All three languages compulsory to market drugs from next year



By Don Asoka Wijewardena


In a bid to implement the National Languages Policy, the Commissioners of Government Languages and the Human Rights have informed the Cosmetic Devises and Drug Regulatory Authority (CDDRA) that all instructions pertaining to medicinal drugs, cosmetics, pharmaceutical items and the medical devises should be published in all three languages with effect from January 2013, the Health


Ministry said yesterday.


The Health Ministry spokesman said that currently all instructions pertaining to medicinal drugs, cosmetics and medical devises had been printed mostly in English. For want of relevant information in Tamil and Sinhala many patients were discriminated against. The Human Rights Commission and the Commissioner of Languages had held a series of discussions with the Chamber of the Pharmaceutical Industry to implement the Language Policy.


He said that as a result of the comprehensive discussions, the Health Ministry’s Technical Advisory Committee had decided to implement the Government’s Language Policy on all cosmetic devises, medicinal drugs and pharmaceutical products. Accordingly, it would be compulsory for all pharmacies to print labels, of all medicinal drugs, cosmetic devises and the pharmaceutical items marketed, in Tamil, Sinhala and English with effect from January 2013.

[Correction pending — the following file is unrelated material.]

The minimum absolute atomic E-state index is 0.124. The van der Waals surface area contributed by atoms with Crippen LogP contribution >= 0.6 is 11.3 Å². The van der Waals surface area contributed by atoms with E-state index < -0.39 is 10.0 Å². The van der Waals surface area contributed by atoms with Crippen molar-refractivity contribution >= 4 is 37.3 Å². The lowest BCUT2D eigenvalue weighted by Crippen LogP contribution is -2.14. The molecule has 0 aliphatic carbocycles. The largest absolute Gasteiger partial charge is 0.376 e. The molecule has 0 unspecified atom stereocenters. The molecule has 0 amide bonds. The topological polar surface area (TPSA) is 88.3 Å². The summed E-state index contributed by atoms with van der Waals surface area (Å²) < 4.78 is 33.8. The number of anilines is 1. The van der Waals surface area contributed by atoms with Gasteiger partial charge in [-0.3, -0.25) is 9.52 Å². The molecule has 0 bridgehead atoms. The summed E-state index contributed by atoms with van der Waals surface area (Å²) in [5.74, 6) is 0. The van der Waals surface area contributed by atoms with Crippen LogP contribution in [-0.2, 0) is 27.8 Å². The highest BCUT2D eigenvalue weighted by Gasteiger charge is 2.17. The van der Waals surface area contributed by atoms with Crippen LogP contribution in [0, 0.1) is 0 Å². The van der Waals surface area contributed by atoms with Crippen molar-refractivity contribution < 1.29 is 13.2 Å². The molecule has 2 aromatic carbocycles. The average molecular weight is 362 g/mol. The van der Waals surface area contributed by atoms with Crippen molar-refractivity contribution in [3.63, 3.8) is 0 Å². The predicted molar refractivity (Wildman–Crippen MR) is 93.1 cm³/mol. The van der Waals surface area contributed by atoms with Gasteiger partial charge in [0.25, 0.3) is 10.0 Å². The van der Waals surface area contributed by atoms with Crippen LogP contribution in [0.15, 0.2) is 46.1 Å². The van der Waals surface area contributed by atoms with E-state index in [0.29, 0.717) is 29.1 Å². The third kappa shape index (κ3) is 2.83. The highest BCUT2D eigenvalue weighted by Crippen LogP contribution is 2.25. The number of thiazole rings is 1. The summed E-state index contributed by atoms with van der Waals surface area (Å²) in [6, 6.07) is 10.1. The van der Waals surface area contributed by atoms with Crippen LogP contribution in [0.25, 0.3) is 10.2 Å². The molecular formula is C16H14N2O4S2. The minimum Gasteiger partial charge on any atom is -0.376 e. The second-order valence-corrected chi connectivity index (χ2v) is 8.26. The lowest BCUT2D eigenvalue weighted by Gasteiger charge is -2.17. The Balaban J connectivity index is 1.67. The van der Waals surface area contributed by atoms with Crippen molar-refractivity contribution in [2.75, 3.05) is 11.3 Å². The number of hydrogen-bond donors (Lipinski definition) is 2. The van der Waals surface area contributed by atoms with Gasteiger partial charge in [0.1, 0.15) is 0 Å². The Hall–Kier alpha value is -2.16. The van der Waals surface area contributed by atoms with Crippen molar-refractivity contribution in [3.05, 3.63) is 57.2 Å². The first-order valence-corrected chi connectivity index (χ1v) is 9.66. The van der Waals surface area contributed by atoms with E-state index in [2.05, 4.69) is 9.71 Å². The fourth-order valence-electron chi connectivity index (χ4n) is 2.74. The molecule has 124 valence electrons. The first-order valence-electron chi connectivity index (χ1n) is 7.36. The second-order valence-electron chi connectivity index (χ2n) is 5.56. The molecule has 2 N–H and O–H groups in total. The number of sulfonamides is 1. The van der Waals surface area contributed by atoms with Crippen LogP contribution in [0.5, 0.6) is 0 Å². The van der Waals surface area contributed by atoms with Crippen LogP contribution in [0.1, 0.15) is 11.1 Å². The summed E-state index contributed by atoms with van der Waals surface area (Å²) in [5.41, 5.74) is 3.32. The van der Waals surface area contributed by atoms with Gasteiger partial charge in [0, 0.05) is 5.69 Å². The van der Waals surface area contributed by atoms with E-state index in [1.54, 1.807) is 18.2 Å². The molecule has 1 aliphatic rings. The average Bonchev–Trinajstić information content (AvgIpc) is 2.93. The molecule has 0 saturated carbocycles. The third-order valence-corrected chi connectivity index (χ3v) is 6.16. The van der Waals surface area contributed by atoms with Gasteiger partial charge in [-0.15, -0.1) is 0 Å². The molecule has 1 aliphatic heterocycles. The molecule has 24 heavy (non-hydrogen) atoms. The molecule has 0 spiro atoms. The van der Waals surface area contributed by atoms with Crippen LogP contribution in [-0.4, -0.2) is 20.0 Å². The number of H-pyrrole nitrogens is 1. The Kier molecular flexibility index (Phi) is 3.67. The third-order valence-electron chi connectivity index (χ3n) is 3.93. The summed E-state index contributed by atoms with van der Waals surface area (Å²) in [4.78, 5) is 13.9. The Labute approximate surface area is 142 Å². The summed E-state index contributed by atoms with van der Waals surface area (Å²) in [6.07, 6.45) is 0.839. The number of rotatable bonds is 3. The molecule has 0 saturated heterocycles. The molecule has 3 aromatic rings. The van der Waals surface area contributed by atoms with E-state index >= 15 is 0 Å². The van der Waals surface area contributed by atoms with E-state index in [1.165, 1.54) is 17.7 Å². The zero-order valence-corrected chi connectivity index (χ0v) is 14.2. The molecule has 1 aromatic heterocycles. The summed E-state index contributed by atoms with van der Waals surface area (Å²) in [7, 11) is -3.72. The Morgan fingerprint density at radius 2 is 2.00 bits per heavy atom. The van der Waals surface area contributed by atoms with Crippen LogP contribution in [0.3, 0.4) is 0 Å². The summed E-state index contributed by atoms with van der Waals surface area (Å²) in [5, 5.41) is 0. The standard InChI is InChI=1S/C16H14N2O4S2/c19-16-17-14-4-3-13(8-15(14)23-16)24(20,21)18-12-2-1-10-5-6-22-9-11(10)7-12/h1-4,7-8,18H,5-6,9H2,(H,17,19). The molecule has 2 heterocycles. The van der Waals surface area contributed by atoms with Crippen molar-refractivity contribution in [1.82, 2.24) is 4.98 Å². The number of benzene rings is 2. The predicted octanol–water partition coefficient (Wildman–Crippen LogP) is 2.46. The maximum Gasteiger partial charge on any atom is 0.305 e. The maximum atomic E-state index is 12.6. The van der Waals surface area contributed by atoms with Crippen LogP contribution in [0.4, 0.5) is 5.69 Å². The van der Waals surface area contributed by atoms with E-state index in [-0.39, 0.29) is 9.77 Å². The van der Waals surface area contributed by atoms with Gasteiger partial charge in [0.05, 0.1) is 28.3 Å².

When contacted, CDDCA Director Dr. Hemantha Beneragma said that it was a long-felt necessity to print the labels of medicinal drugs in all three languages, because patients had been adversely affected under the status quo. When a container of drugs arrives in the country, a product information leaflet is attached to the container. But all the contents in the leaflets were not essential for the patients. It was essential for the prescriber only, he said.


Dr. Beneragama pointed out that he would take action to inform all drug importers, local drug manufacturers and the drug companies to print the labels in all three languages. "The information given in the product leaflet is not necessary for the patient only some of the information is important. The production date, expiry date, adverse effects of the drug, safety data and warnings should be printed on the labels of the drugs made available for sale," Dr. Beneragama stressed.


 
 
 
 
 
 
 
 
 
 
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